Martin Cathcart Frödén: A circular argument

Welcome to a K3 seminar with Martin Cathcart Frödén, Lecturer in Creative Writing, K3

The title of the seminar is A circular argument

This will be an online seminar, carried out through Zoom, and it will take place on Wednesday, October 7 at 10.15-12.00. Please join here:

https://mau-se.zoom.us/j/66227663562?pwd=d01HWTRzcjlZbzBNMGVuWXRRbEJWUT09

Johan has just taken up his position as Lecturer in Creative Writing this fall. Below you will find an abstract of his talk and a description of previous work:

The main focus of my talk will be on my forthcoming publication, A Circular Argument (Emerald, Jan 2021). I will also talk a little on my interdisciplinary PhD (Creative Writing, Criminology, Architecture), as well as touching on future research plans.

Abstract:

A Circular Argument / The Out

‘The architects, planners – and businessmen – are seized with dreams of order, and they have become fascinated with scale models and bird’s-eye views. This is a vicarious way to deal with reality, and it is, unhappily, symptomatic of a design philosophy now dominant: buildings come first, for the goal is to remake the city to fit an abstract concept of what, logically, it should be.’ (Jane Jacobs, Downtown is for People, 1958)

Spanning creative writing, criminology and architecture, this work examines some of the ways power and hierarchies can be explored and exploited in space. It is a practice-led study in two parts: one primarily creative non-fiction (A Circular Argument) and the other in the form of a novel (The Out). The two parts will be published in one volume with two entry points, two beginnings.

The novel part is about an imaginary prison. The story revolves around Cecil, an architect who for his own misguided reasons has designed a prison with an inbuilt escape route. A ‘boon’ for someone worthy. Cecil has promised himself that whoever solves his puzzle he will rescue and transport out of the country. One day the phone rings and Frank, the escapee, asks for help. Now Cecil has to make good on his promise and swallow his reluctance as it turns out that Frank has personally affected Cecil’s life. What ensues is largely a road trip where the two men are stuck in a cell on four wheels.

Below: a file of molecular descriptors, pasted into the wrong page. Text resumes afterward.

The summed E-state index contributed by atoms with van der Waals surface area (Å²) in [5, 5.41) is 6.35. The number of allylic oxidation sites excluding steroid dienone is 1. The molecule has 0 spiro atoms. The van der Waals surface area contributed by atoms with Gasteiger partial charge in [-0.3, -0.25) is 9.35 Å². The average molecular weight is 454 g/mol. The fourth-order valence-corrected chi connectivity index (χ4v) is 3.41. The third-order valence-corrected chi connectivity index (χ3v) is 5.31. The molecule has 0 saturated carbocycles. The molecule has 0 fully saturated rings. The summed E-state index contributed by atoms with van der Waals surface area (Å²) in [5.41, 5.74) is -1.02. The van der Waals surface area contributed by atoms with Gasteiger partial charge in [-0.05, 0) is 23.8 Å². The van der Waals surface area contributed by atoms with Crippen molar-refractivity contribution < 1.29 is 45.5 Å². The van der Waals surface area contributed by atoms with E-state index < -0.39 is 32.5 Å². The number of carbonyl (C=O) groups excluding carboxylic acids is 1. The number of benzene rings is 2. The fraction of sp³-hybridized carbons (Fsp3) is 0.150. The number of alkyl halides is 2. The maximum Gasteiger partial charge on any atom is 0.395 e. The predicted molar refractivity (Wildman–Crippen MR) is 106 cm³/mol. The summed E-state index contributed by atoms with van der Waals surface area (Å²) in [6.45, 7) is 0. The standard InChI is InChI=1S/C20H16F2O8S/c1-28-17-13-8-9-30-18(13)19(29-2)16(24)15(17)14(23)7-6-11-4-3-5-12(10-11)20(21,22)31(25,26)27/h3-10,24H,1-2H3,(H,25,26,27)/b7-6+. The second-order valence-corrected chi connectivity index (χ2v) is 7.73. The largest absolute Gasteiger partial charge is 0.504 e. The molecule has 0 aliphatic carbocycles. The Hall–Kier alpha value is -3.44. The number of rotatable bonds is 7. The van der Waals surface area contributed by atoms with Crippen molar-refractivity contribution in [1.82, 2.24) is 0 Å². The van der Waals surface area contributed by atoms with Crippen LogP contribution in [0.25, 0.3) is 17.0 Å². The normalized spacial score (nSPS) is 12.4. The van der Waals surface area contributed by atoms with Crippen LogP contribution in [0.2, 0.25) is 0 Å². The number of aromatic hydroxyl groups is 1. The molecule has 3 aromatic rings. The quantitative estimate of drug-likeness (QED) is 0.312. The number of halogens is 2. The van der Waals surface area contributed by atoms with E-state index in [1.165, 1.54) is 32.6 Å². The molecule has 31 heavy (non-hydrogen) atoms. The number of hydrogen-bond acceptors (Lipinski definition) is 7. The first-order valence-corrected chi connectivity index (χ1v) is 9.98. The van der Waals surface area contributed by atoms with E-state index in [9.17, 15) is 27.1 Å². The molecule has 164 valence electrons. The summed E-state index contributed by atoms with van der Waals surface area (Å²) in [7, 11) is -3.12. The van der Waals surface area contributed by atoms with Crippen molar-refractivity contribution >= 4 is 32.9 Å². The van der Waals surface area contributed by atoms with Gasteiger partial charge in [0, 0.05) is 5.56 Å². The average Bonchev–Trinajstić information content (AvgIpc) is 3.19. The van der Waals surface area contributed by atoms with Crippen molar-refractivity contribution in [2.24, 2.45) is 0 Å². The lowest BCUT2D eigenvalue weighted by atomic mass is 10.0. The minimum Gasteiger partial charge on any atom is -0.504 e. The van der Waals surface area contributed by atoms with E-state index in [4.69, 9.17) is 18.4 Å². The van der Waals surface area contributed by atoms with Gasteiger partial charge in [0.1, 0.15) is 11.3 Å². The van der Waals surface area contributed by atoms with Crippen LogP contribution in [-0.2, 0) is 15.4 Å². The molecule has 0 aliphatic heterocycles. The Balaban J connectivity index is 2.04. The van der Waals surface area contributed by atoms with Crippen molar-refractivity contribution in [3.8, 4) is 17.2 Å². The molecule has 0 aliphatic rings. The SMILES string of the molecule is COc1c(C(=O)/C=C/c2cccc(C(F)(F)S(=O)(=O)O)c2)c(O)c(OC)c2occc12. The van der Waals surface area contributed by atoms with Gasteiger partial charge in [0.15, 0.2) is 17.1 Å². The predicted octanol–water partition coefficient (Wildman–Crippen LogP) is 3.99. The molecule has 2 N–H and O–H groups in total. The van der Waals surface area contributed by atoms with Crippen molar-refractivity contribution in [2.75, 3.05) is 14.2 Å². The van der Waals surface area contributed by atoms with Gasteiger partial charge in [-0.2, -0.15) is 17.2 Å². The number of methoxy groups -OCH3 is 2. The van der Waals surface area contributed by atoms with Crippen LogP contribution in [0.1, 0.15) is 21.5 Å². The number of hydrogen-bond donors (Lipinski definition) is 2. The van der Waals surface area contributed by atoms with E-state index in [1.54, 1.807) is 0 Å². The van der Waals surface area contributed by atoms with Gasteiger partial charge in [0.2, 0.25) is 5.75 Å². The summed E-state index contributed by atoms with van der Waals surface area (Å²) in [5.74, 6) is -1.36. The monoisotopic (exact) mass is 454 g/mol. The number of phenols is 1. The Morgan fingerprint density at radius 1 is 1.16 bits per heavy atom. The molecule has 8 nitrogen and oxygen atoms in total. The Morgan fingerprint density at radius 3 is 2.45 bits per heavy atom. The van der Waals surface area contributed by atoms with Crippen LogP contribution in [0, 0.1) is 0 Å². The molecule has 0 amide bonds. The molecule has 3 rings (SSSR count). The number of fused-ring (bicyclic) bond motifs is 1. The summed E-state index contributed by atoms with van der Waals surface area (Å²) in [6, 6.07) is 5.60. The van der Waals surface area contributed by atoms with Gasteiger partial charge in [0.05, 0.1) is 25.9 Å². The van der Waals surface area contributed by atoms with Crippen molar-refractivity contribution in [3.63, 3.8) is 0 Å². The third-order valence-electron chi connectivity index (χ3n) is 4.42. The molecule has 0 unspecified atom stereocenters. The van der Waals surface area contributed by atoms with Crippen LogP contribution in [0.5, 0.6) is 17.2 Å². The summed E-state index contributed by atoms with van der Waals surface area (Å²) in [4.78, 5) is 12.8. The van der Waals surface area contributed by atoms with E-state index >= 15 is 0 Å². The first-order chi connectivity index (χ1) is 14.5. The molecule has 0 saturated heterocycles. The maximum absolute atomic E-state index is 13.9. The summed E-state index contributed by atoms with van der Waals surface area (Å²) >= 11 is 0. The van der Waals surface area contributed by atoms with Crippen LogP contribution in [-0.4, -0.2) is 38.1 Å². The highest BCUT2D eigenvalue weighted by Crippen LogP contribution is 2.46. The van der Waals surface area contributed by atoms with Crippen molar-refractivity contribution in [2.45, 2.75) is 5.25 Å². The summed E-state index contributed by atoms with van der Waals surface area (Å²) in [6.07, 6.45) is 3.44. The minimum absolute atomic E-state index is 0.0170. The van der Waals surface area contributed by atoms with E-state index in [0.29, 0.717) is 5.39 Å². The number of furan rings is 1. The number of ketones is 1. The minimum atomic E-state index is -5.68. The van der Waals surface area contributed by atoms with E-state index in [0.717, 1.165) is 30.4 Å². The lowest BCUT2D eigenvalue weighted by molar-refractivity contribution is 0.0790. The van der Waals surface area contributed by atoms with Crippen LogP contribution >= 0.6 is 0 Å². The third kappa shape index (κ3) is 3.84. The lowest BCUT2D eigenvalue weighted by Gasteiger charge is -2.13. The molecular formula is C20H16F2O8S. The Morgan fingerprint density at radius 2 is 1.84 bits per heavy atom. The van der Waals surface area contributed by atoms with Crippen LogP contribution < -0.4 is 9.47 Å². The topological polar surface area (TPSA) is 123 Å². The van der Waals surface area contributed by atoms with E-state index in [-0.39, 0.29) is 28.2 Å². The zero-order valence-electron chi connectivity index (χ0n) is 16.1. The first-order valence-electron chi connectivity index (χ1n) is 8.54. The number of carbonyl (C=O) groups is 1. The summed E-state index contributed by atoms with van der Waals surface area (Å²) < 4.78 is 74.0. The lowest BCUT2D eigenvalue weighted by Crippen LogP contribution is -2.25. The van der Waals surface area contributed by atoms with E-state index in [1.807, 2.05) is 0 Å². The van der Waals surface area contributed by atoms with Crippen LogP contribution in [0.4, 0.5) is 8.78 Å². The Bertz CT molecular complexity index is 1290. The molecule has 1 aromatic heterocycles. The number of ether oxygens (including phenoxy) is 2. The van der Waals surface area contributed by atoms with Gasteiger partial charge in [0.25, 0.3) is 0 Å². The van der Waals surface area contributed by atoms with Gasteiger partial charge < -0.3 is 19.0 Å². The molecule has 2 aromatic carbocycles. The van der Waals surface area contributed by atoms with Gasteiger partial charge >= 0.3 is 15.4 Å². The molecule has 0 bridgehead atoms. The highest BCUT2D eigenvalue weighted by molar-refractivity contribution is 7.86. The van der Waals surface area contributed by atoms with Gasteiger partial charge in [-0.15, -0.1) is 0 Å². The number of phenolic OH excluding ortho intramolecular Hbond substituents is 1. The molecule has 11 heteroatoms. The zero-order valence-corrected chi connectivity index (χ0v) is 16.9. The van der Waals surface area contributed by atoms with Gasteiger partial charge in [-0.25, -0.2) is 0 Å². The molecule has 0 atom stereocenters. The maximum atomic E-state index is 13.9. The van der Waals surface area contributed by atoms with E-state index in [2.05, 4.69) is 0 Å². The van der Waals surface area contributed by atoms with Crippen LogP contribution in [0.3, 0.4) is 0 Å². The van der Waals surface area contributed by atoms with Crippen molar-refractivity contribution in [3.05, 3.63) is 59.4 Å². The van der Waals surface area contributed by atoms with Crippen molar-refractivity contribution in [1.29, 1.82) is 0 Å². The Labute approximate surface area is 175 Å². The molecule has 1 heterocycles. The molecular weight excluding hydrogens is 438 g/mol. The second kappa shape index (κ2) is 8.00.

The main focus of the non-fiction part is the obsession with the circular as an architectural gesture and as a concept combining containment and transparency, from the ideal planned city of the Middle Ages, via Bentham’s panopticon, to the all-seeing eye of modern digital society. The creative piece explores how the complications and surprises of human interaction are bound to colour and change the supposedly watertight systems of social control we design as a society – how prison architecture or national road networks might be undermined, or how the power dynamics of the class system might be temporarily suspended in a heightened situation. Forgiveness, desistance and redemption also play a part in the narrative, for both the ‘guilty’ and ‘innocent’ parties. Both elements of the work also examine how time moves differently inside from outside of the prison walls, and the limited success of trying to build away social problems.

Methodologically speaking, the work follows certain key features of practice-led research, where the creative outcome constitutes the research in and of itself, rather than existing as a conduit for pre-existing research conclusions. The practice-led approach prioritises the making process, in dialogue with a theoretical framework, although this may not always be visible in the finished work. Again, there are hierarchies at play here, in an epistemological sense, in how knowledge is created, viewed, accessed and consumed. In this sense, the work takes a deliberately outward-looking approach in terms of intended readership, aiming to sit alongside works of fiction as comfortably as academic texts.